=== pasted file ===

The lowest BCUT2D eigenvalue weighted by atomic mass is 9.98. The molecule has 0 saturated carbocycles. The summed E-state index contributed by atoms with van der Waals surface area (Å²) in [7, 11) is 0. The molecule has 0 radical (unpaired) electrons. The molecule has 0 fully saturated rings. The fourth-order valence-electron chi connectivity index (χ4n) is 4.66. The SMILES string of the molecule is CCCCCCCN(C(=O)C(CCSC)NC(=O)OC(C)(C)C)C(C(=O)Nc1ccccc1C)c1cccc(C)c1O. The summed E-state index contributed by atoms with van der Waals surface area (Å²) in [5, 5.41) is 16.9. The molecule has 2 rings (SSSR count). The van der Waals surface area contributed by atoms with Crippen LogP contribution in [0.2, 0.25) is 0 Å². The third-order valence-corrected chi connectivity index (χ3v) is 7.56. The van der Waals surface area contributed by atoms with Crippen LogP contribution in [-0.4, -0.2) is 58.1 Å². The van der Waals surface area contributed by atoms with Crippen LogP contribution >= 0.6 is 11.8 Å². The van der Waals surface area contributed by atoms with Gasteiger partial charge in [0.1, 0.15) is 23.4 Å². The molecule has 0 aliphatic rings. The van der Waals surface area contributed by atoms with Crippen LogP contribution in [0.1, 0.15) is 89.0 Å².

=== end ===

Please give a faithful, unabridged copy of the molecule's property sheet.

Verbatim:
The lowest BCUT2D eigenvalue weighted by atomic mass is 9.98. The molecule has 0 saturated carbocycles. The summed E-state index contributed by atoms with van der Waals surface area (Å²) in [7, 11) is 0. The molecule has 0 radical (unpaired) electrons. The molecule has 0 fully saturated rings. The fourth-order valence-electron chi connectivity index (χ4n) is 4.66. The SMILES string of the molecule is CCCCCCCN(C(=O)C(CCSC)NC(=O)OC(C)(C)C)C(C(=O)Nc1ccccc1C)c1cccc(C)c1O. The summed E-state index contributed by atoms with van der Waals surface area (Å²) in [5, 5.41) is 16.9. The molecule has 2 rings (SSSR count). The van der Waals surface area contributed by atoms with Crippen LogP contribution in [0.2, 0.25) is 0 Å². The third-order valence-corrected chi connectivity index (χ3v) is 7.56. The van der Waals surface area contributed by atoms with Crippen LogP contribution in [-0.4, -0.2) is 58.1 Å². The van der Waals surface area contributed by atoms with Crippen LogP contribution >= 0.6 is 11.8 Å². The van der Waals surface area contributed by atoms with Gasteiger partial charge in [0.1, 0.15) is 23.4 Å². The molecule has 0 aliphatic rings. The van der Waals surface area contributed by atoms with Crippen LogP contribution in [0.1, 0.15) is 89.0 Å².